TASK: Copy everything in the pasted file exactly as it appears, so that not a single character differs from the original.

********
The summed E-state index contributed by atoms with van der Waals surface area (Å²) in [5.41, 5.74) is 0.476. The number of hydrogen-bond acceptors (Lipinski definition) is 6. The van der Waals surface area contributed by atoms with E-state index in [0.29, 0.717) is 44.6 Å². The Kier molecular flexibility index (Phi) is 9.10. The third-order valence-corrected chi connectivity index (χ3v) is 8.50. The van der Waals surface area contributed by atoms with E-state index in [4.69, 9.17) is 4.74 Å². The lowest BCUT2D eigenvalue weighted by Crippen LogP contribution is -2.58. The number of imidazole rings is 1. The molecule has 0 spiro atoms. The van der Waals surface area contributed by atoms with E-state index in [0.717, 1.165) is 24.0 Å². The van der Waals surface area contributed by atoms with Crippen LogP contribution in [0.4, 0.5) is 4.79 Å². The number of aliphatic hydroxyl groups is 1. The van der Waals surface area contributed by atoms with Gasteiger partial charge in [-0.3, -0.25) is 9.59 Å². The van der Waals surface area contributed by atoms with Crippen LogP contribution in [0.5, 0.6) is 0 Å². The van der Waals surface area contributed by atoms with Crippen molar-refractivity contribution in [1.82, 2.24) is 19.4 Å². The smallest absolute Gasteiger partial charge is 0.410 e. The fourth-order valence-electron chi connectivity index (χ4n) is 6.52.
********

The summed E-state index contributed by atoms with van der Waals surface area (Å²) in [5.41, 5.74) is 0.476. The number of hydrogen-bond acceptors (Lipinski definition) is 6. The van der Waals surface area contributed by atoms with E-state index in [0.29, 0.717) is 44.6 Å². The Kier molecular flexibility index (Phi) is 9.10. The third-order valence-corrected chi connectivity index (χ3v) is 8.50. The van der Waals surface area contributed by atoms with E-state index in [4.69, 9.17) is 4.74 Å². The lowest BCUT2D eigenvalue weighted by Crippen LogP contribution is -2.58. The number of imidazole rings is 1. The molecule has 0 spiro atoms. The van der Waals surface area contributed by atoms with E-state index in [0.717, 1.165) is 24.0 Å². The van der Waals surface area contributed by atoms with Crippen LogP contribution in [0.4, 0.5) is 4.79 Å². The number of aliphatic hydroxyl groups is 1. The van der Waals surface area contributed by atoms with Gasteiger partial charge in [-0.3, -0.25) is 9.59 Å². The van der Waals surface area contributed by atoms with Crippen LogP contribution in [0.5, 0.6) is 0 Å². The van der Waals surface area contributed by atoms with Crippen molar-refractivity contribution in [1.82, 2.24) is 19.4 Å². The smallest absolute Gasteiger partial charge is 0.410 e. The fourth-order valence-electron chi connectivity index (χ4n) is 6.52.